Help with new physical anxiety symptom?
October 13, 2022 1:43 PM   Subscribe

I've developed a new anxiety symptom in which I constantly flex my pointer fingers. Why am I doing this and how do I stop?

I'm a lifelong anxiety sufferer and have experienced all manner of symptoms, but in the past 4-6 weeks, I've developed a new one and it's stumping me.

In short, when I'm home and doing things around the house, I constantly, involuntarily flex/clench my pointer fingers. Like, imagine firmly making a fist, but it's just one finger. Some days are better than others, but it's not going away and now I have knuckle pain in the mornings.

Would an involuntary physical compulsion be more OCD than anxiety? I've been told I have some mild OCD, but most of those symptoms went away when I started taking Lexapro 6 years ago, and none of the symptoms were physical. (I was more of an obsessive thinker than someone who had to do certain things.)

Interestingly, I don't clench my fingers when I'm sleeping, reading, meditating, watching TV, or otherwise at rest. I also don't do it much out of the house, especially if I'm with other people.

My anxiety is definitely higher than normal these days, so I'm working to bring down my overall stress levels to see if that will help. I've also noticed a link between breathing shallowly and clenching my fingers, so I'm going to start incorporating more deep breathing exercises throughout the day.

If anyone has experience with this, or has suggestions on how to stop it, I would appreciate it. I'm sick of having sore fingers and I'm worried about creating joint issues or similar.
posted by leftover_scrabble_rack to Health & Fitness (8 answers total) 2 users marked this as a favorite
Best answer: Well, as a fellow anxious person I tend to develop a new physical anxiety symptom every 6 months or so. I often seem to pick up a new one after successfully learning to deal with some previous symptom that was a bit worse. Given that Anxiety, OCD, and things like Tourettes have a lot of overlap in physical anxiety symptoms, it's hard to assign a specific symptom to a specific disorder.

In general symptoms like this (and other compulsions) keep happening against our will because they get linked to an anxiety-causing event, situation, or environment. My guess would be that you randomly clenched your pointer fingers a few months ago while you were doing or thinking about something stressful, and now it's associated with similar situations. All humans clench parts of their body when they feel stressed/scared because it protects us against sensations we don't want to feel and gives us a feeling of control over our environment. If your anxiety right now is higher than normal, it makes perfect sense that your body would start clenching things more often.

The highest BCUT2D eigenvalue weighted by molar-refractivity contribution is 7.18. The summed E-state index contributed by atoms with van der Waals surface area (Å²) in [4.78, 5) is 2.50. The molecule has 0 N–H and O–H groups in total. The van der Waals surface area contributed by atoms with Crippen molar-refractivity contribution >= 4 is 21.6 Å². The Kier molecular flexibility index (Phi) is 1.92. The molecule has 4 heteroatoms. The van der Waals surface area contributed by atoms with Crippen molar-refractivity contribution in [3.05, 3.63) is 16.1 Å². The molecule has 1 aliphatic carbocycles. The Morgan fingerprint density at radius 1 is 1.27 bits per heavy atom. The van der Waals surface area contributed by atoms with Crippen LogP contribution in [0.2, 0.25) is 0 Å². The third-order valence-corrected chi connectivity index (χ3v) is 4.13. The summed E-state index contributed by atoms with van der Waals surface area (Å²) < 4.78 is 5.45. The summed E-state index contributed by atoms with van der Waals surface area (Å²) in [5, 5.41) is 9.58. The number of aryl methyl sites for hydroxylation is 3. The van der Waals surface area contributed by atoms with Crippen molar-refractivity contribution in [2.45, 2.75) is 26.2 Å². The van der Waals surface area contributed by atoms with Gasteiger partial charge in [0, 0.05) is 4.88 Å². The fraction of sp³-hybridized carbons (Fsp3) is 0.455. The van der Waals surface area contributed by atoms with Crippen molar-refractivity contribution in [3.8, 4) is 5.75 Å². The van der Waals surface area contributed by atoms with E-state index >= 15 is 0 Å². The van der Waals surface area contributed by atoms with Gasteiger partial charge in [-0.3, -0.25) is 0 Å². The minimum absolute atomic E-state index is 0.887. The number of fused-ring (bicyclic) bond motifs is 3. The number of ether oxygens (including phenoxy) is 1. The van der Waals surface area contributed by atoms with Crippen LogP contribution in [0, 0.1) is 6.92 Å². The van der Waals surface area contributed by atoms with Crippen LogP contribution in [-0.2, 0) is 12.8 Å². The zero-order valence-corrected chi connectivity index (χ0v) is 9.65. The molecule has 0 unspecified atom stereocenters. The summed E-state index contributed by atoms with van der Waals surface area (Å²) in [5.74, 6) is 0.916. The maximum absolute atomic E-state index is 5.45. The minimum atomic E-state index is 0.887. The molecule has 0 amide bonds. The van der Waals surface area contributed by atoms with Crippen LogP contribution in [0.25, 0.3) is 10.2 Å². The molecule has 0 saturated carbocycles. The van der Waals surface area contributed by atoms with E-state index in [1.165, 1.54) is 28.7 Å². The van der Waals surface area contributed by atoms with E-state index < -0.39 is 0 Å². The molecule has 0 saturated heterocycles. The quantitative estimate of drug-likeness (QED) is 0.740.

Trying to lower your overall anxiety with things like deep breathing sounds like a good solution to me. If you want to work on specific symptoms, one approach is to change your environment. You noticed that you don't do it much outside your house, so to do it less at home you could try to change your house in some way where it feels new and different, or try to change your routines around. Any other general techniques for fixing bad habits can work here.

Another approach is to try and weaken the link between a situation and a symptom. For cases like muscle clenching, I have had some success by deliberately imagining the kinds of situations that would make my muscles clench. Then when I feel the clenching happen I decide to let my muscles to relax. It's hard to describe the difference, but if I "force" my muscles to relax they will always move but I won't feel any better. But if I "let" my muscles relax, it takes longer but feels better and I can start to build more control over my body. In my experience it will take a while for this approach to work and your clenching might increase a bit in the short term because you're thinking about it more. But if you keep working at it over time you will gain more control over what your body does in a specific situation
posted by JZig at 3:08 PM on October 13, 2022 [1 favorite]

In addition to the excellent advice from JZig, I would suggest that you try some kind of ‘fidget toy’, for want of a better word, to occupy your hand/finger. I noticed I was rubbing my thumb and forefinger together, to the point where I was damaging the skin. I now have both a spinner ring, and a smooth stone which fits well between my thumb and finger. Both offer similar movements for me, without damaging the skin. The spinner ring sits on my forefinger and has a nice texture on the spinning part, which helps with the spinning, and feels good. The stone is concave on one side which fits my thumb well and is nice to rub gently because it’s so smooth. I hope you find something that helps.

Editing to add: as you’re clenching the finger, maybe a foam or sand stress ball, which would reduce the amount you can clench the finger?